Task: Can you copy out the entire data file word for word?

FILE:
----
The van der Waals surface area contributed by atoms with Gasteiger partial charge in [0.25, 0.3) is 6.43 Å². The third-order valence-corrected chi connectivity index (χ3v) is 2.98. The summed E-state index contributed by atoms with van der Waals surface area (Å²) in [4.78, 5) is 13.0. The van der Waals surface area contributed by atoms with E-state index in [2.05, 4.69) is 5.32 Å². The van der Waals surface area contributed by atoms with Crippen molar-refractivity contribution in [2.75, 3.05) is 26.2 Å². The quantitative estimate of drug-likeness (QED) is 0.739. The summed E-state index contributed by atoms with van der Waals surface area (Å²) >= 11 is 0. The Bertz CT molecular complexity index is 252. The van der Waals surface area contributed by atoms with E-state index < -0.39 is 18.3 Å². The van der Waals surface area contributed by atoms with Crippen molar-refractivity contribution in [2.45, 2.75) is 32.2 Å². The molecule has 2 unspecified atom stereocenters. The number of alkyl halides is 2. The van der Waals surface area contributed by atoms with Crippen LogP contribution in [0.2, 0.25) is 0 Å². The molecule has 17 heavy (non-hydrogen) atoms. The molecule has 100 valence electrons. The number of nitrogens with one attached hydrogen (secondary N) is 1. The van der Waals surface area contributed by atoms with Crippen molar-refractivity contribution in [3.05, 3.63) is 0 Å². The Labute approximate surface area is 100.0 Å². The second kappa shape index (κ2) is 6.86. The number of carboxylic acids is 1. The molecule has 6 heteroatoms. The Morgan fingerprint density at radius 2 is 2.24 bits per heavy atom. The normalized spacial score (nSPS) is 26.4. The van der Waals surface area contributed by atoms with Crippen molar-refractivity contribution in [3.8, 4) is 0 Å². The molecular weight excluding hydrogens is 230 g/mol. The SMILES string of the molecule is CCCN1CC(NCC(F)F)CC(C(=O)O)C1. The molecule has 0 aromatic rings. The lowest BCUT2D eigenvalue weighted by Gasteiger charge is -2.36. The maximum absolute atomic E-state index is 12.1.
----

The van der Waals surface area contributed by atoms with Gasteiger partial charge in [0.25, 0.3) is 6.43 Å². The third-order valence-corrected chi connectivity index (χ3v) is 2.98. The summed E-state index contributed by atoms with van der Waals surface area (Å²) in [4.78, 5) is 13.0. The van der Waals surface area contributed by atoms with E-state index in [2.05, 4.69) is 5.32 Å². The van der Waals surface area contributed by atoms with Crippen molar-refractivity contribution in [2.75, 3.05) is 26.2 Å². The quantitative estimate of drug-likeness (QED) is 0.739. The summed E-state index contributed by atoms with van der Waals surface area (Å²) >= 11 is 0. The Bertz CT molecular complexity index is 252. The van der Waals surface area contributed by atoms with E-state index < -0.39 is 18.3 Å². The van der Waals surface area contributed by atoms with Crippen molar-refractivity contribution in [2.45, 2.75) is 32.2 Å². The molecule has 2 unspecified atom stereocenters. The number of alkyl halides is 2. The van der Waals surface area contributed by atoms with Crippen LogP contribution in [0.2, 0.25) is 0 Å². The molecule has 17 heavy (non-hydrogen) atoms. The molecule has 100 valence electrons. The number of nitrogens with one attached hydrogen (secondary N) is 1. The van der Waals surface area contributed by atoms with Crippen molar-refractivity contribution in [3.05, 3.63) is 0 Å². The Labute approximate surface area is 100.0 Å². The second kappa shape index (κ2) is 6.86. The number of carboxylic acids is 1. The molecule has 6 heteroatoms. The Morgan fingerprint density at radius 2 is 2.24 bits per heavy atom. The normalized spacial score (nSPS) is 26.4. The van der Waals surface area contributed by atoms with Crippen molar-refractivity contribution in [3.8, 4) is 0 Å². The molecular weight excluding hydrogens is 230 g/mol. The SMILES string of the molecule is CCCN1CC(NCC(F)F)CC(C(=O)O)C1. The molecule has 0 aromatic rings. The lowest BCUT2D eigenvalue weighted by Gasteiger charge is -2.36. The maximum absolute atomic E-state index is 12.1.